Discovery of Seafloor Massive Sulfides in an Andesite-Dacite Knoll Caldera off Present-Day Volcanic Front, Izu-Ogasawara Island Arc, Japan
Tuesday, 15 December 2015
Poster Hall (Moscone South)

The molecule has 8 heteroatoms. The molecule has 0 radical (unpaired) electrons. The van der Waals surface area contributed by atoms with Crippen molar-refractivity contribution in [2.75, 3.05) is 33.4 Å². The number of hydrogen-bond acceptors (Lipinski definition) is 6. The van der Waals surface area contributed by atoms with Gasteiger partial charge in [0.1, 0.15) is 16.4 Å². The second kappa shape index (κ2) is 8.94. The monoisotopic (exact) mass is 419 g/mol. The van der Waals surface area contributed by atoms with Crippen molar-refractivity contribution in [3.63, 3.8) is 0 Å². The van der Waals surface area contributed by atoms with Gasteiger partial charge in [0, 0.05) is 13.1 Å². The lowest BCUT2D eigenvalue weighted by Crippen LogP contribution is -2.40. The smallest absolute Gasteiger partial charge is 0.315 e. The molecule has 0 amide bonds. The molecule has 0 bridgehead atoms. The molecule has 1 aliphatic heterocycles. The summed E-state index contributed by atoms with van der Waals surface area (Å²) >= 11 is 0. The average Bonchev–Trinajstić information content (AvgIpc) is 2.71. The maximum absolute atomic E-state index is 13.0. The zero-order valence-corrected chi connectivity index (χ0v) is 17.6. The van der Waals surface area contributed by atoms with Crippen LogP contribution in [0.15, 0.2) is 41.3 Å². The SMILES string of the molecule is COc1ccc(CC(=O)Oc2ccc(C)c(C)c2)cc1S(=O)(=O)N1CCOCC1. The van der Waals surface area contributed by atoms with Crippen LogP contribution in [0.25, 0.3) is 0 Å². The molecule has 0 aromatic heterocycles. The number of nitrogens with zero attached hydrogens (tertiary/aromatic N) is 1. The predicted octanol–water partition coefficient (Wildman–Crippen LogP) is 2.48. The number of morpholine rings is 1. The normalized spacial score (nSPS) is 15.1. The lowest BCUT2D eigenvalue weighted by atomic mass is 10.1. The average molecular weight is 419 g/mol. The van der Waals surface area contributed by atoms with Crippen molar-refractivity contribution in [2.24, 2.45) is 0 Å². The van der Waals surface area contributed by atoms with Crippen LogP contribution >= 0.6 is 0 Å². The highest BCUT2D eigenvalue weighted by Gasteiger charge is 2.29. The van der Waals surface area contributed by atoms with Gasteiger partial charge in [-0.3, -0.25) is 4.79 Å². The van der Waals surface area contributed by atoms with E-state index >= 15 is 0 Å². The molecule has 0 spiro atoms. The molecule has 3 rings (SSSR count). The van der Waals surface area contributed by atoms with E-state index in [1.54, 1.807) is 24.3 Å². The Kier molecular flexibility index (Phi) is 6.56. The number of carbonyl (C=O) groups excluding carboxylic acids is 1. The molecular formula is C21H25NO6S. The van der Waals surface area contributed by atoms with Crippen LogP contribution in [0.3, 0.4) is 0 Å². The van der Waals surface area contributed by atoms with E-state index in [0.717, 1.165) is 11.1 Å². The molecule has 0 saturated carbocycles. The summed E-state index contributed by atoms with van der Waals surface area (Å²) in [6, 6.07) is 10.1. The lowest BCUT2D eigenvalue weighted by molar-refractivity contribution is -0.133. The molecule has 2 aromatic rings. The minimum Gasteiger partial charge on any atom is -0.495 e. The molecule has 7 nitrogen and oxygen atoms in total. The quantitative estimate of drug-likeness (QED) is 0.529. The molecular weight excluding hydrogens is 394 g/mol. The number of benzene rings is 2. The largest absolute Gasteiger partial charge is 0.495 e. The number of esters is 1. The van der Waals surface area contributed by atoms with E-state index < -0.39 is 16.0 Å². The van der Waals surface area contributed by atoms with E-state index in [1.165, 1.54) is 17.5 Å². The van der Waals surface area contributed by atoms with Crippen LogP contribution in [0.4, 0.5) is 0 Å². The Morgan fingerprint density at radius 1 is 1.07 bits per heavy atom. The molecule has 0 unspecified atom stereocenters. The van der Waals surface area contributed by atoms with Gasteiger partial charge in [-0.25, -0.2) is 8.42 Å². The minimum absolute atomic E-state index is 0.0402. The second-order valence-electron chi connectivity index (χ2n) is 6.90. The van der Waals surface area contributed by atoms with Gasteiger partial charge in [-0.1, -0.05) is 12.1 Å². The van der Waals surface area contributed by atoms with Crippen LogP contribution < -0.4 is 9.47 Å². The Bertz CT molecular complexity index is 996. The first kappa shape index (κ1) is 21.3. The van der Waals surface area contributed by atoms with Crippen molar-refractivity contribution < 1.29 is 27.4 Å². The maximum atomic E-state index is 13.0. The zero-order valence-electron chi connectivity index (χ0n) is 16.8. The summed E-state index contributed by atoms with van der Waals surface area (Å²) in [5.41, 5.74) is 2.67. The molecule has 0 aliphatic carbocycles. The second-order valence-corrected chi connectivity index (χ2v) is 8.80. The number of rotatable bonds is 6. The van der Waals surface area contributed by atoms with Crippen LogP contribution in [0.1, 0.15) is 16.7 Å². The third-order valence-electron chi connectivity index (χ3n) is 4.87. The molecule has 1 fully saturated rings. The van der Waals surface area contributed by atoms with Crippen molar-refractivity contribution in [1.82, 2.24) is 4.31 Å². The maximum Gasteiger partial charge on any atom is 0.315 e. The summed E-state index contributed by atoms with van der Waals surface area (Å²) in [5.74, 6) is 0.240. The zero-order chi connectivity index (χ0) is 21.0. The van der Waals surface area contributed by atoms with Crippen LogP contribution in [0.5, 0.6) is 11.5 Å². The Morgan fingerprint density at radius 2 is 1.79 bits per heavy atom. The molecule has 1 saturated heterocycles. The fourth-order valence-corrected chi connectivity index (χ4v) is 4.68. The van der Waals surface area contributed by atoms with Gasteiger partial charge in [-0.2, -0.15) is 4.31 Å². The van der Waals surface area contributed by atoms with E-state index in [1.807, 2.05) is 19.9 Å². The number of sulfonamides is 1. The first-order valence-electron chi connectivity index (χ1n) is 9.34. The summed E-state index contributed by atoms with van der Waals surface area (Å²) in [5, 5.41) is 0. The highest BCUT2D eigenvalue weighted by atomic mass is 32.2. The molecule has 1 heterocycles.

We report the discovery of sulfide mounds with 20 to 30 m high sulfide chimneys in the Higashi-Aogashima hydrothermal field of a Quaternary andesite-dacite knoll caldera at the frontal arc side off Quaternary volcanic front, Izu-Ogasawara island arc, Japan. The discovery was carried out based on the systematic survey method of geological technique and a developed acoustic device using AUV. The knoll caldera 12 km east of Aogashima volcanic island is the size 10 km to 9 km of its rim and 820 m deep at its deepest caldera floor. According to the results of heavy mineral analysis for caldera sediments by a gravity corer, at least two areas were inferred to sites of potential hydrothermal activity associated with seafloor massive sulfides. After the precise acoustic survey using AUV there are many mound-like structures in the both inferred areas on the floor. Two major hydrothermal fields among them so far, which are a conical sulfide mound on the southeast flank of the central cone and a ridge-like mound on the inferred caldera boundary fault in the southeast, were confirmed based on sulfide samples recovered by a gravity corer during the next survey stage. One of them occurs at the water depth of 760 m to 770 m. It has active sulfide chimneys (ca. 20 m high) on the conical sulfide mound of about 40 m in diameter with 20 m high. Samples from the mound are composed of major sphalerite with moderate galena and barite, and minor chalcopyrite and pyrite. Another mound associated with chimneys at the water depth ranging from 740m to 770m on the southeast caldera boundary fault forms a small, east-west trend ridge-like shape. The ridge sizes more than 100 m long with 10 m wide. Chimneys are more than 30 m high. It is inferred that the mound is composed of major sphalerite and moderate barite based on samples cored at the margin of the mound. These results indicate that more than several sulfide mounds would be confirmed in the caldera floor by ROV surveys this September.